Tags » Rock Aesthetics

Honest: Dire Straits, "Sultans of Swing" (1978)

“Sultans of Swing” was the breakthrough for Dire Straits’ wondrously fresh small-combo sound built around Mark Knopfler sensitively finger-picking his Strat. Weirdly, the song’s subject is a jazz band that plays “Creole music,” with horns “blowing Dixie,” not remotely like what Dire Straits play; nor do Dire Straits try to imitate them (except once in ironic counterpoint, when an expressive guitar fill follows the remark that Guitar George “doesn’t want to make cry or sing”). 209 more words

Rock Aesthetics

The Greatest/Worst "I": John Lennon, "I Found Out" (1970)

We already covered the “I” of “Gloria” and “Psycho Killer,” but that was in two special contexts. What about the first-person pronoun as something generally meaningful, one of our top go-to words? 208 more words

Rock Aesthetics

Spanner in the Works: Weaves, "Scream" (2017)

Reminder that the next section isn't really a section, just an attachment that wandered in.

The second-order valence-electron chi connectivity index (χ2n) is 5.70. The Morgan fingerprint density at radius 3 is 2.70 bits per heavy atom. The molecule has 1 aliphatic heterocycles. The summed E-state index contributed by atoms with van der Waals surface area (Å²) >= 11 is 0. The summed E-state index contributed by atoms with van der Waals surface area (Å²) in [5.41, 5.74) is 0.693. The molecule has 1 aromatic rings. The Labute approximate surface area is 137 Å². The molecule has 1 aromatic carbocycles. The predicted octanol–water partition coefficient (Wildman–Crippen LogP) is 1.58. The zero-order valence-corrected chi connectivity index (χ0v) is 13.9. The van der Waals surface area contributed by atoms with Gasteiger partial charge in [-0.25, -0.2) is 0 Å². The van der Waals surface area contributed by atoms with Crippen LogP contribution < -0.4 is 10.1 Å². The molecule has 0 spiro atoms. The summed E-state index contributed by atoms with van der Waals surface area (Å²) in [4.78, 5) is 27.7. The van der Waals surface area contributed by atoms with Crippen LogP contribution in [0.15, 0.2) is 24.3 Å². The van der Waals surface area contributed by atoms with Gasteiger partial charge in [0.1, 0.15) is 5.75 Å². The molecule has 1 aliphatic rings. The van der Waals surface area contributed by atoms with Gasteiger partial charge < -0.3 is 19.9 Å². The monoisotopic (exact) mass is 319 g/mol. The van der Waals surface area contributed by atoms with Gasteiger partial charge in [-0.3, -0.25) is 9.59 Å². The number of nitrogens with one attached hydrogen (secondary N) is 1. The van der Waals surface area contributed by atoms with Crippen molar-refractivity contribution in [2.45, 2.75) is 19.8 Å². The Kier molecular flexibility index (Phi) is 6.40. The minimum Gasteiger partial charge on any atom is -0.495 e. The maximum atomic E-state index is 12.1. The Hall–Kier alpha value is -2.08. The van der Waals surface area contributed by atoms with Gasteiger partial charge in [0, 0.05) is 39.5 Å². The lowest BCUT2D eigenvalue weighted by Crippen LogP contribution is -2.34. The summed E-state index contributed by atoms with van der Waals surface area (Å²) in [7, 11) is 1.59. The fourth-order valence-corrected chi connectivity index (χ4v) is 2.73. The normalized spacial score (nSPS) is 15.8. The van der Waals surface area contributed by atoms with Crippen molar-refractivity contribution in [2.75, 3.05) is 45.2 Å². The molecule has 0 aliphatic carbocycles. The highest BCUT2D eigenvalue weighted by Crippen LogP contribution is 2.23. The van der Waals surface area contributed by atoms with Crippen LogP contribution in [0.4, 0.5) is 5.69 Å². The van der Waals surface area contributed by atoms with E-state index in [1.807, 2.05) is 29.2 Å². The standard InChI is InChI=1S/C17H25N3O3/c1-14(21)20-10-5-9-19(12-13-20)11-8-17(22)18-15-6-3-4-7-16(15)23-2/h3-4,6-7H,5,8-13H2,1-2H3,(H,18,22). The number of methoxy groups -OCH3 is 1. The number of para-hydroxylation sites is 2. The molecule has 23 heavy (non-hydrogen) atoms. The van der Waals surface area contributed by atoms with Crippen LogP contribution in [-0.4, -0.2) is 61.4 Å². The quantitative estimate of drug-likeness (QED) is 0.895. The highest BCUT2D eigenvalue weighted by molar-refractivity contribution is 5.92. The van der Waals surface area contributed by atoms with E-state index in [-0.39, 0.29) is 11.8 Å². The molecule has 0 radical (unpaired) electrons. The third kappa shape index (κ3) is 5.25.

The simplest polyrhythm is three over two. (Two posts ago I noted frequent use of this triplet pattern in the Smithereens’ “Listen To Me Girl.”) The time is primarily defined by a duple pattern of two, and then a threesome is dropped into the space for two, gliding waltz feel over stomping march feel. 237 more words

Rock Aesthetics

When Did Pat Most Get to You? The Smithereens, "Listen To Me Girl" & "I Don't Want To Lose You" (1986)

For Pat DiNizio (the sunglasses) 1955-2017

When did Pat most get to you? (Of course we’re talking about the band, not Pat alone.)

I bet some would answer, “The whole somber mass of  421 more words

Rock Aesthetics

Comfortably Together: Traffic, "Heaven Is In Your Mind" (1967)

A December 1967 release:

We’re sitting in Traffic’s living room and digging how the cozy ensemble isn’t trying too hard. The track speaks to us calmly and confidently like a jewel of a demo. 86 more words

Rock Aesthetics

The Phantom of the You: The Young Rascals, "How Can I Be Sure" (1967)

What an unexpected song!

As emblematic of the whole wonder, I admire certain unexpected low notes in the melody. They come at these places in the first verse: 461 more words

Rock Aesthetics

Just Stay There: Beck, "Dreams" (2015)

This just in from Beck, as re-issued on his 2017 album Colors: a wonderful simple chord trick in “Dreams.

The song’s main chord progression is stated right away (this forms the reference baseline for the trick that comes later). 272 more words

Rock Aesthetics